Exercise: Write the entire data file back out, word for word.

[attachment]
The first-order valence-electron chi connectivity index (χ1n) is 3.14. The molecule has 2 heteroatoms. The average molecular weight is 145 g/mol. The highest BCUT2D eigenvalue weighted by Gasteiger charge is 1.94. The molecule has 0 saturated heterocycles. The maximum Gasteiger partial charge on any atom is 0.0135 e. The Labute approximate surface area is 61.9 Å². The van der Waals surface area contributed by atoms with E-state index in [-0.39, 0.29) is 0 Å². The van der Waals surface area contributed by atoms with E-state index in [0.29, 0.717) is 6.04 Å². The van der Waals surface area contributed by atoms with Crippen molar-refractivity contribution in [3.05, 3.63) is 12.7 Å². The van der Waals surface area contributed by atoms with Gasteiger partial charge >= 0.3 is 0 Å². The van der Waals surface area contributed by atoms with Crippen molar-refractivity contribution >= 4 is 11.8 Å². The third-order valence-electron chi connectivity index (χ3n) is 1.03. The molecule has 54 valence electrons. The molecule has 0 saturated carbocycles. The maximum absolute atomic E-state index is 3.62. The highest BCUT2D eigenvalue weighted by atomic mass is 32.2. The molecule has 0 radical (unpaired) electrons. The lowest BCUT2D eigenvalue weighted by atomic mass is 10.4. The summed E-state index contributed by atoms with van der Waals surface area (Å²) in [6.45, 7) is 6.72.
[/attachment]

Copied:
The first-order valence-electron chi connectivity index (χ1n) is 3.14. The molecule has 2 heteroatoms. The average molecular weight is 145 g/mol. The highest BCUT2D eigenvalue weighted by Gasteiger charge is 1.94. The molecule has 0 saturated heterocycles. The maximum Gasteiger partial charge on any atom is 0.0135 e. The Labute approximate surface area is 61.9 Å². The van der Waals surface area contributed by atoms with E-state index in [-0.39, 0.29) is 0 Å². The van der Waals surface area contributed by atoms with E-state index in [0.29, 0.717) is 6.04 Å². The van der Waals surface area contributed by atoms with Crippen molar-refractivity contribution in [3.05, 3.63) is 12.7 Å². The van der Waals surface area contributed by atoms with Gasteiger partial charge >= 0.3 is 0 Å². The van der Waals surface area contributed by atoms with Crippen molar-refractivity contribution >= 4 is 11.8 Å². The third-order valence-electron chi connectivity index (χ3n) is 1.03. The molecule has 54 valence electrons. The molecule has 0 saturated carbocycles. The maximum absolute atomic E-state index is 3.62. The highest BCUT2D eigenvalue weighted by atomic mass is 32.2. The molecule has 0 radical (unpaired) electrons. The lowest BCUT2D eigenvalue weighted by atomic mass is 10.4. The summed E-state index contributed by atoms with van der Waals surface area (Å²) in [6.45, 7) is 6.72.